Strange coercion during comparison

Consider this:

fn main() {
    let v = vec![2,3];
    let n = vec![2,3];
    let s = n.as_slice();
    //println!("{}", s == &v);
    //println!("{}", v == &s);
    //println!("{}", &s == v);
    //println!("{}", &v == s);
    //println!("{}", &s == &v);
    println!("{}", &v == &s);
    println!("{}", s == v.as_slice());

All non-working lines have been commented out, only the bottom two is accepted by the compiler.

However I don't quite understand why some of the commented lines is failing.

For example, the first one: s == &v

s is of type &[], and I guess &v would be coerced into the a slice to match.

To my surprise, the error message is: no implementation for [{integer}] == std::vec::Vec<{integer}>, It seems that both s and &v are implicitly stripped of &, instead of &v being coerced.

Another example is I cannot figure out why &v == &s works but &s == &v doesn't.


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The operands aren't coerced here; coercion happens only when the “expected” type is a single type. Since PartialEq<T> may be implemented by multiple types, the compiler doesn’t know what to coerce to.

The full error message for this case is:

  = help: the trait `std::cmp::PartialEq<std::vec::Vec<{integer}>>` is not implemented for `[{integer}]`
  = note: required because of the requirements on the impl of `std::cmp::PartialEq<&std::vec::Vec<{integer}>>` for `&[{integer}]`

Since both types are references, the compiler finds this impl from the standard library and tries to apply it:

    impl<A: ?Sized, B: ?Sized> PartialEq<&B> for &A
        A: PartialEq<B>,

but it fails because the A: PartialEq<B> bound isn’t met, which is what the first part of the error message is telling you.

Vec<T> implements PartialEq<&[T]>, but &[T] does not implement PartialEq<Vec<T>>. This is because the slice type is in libcore while Vec is in libstd. Impls in libcore can't reference types in libstd.


Great answer! Thank you very much!

Things I learned from your post:

  1. The trait PartialEq can be impl'd asymmetrically. If I only impl PartialEq<Bar> for Foo, but not otherwise, then Bar == Foo is invalid; playground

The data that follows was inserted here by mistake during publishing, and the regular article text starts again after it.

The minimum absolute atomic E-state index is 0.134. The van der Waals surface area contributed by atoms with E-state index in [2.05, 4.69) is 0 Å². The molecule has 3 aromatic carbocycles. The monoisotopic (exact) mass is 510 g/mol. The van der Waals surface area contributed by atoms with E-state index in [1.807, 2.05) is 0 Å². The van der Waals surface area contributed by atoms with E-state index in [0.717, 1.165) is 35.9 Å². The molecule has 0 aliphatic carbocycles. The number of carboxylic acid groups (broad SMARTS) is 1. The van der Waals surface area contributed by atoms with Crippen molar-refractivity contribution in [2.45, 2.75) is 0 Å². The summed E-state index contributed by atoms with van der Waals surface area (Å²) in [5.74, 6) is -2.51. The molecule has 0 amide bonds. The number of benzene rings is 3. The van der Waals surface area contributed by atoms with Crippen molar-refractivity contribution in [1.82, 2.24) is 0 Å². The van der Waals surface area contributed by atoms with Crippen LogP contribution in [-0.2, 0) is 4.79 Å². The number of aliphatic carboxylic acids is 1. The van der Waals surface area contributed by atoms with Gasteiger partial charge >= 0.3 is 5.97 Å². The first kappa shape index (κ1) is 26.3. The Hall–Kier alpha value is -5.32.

2. There is a blanket impl PartialEq<&B> for &A where A: PartialEq<B> which basically means to write &A == &B, A must impl PartialEq<B>;

  3. &v == s is not valid because Vec<T> does not impl PartialEq<[T]>. (Why?) There is a similar looking trait impl PartialEq<[B; N]> for Vec<A> but it's for arrays, not slices.

  4. I guess the simplest way to to write the comparison is v == s. Because Vec<T> implements PartialEq<&[T]>.

  5. "Impls in libcore can't reference types in libstd." I guess this is because the "nostd" situation in embedded development. Is this correct?

I'm not sure! Possibly just an oversight. I found that there is an open RFC issue proposing more Vec/slice impls, and I posed the question there.

At some level, yes. More directly, it's because libraries in Rust can't have circular dependencies: std depends on core, so core must be compiled before std and can't depend on std.

However, it looks like recent changes to the rules about impls have made it possible for these missing impls to exist in libstd rather than libcore. There is a proposal to add them, in that RFC issue (above).


I'm surprised you didn't try the simplest possible comparison:

    println!("{}", v == s);
    //println!("{}", s == v); // doesn't work for the same reason as &s == &v

Since &[T] and Vec<T> both dereference to [T], you might also use * to compare them:

    println!("{}", *v == *s);
    println!("{}", *s == *v); // also works because both *s and *v are [i32]

Comparison operators (==, !=, >=, <=, >, and <) implicitly reference their arguments, so *v == *s desugars to something like <[i32] as PartialEq>::partial_eq(&*v, &*s). Nothing is being moved here.

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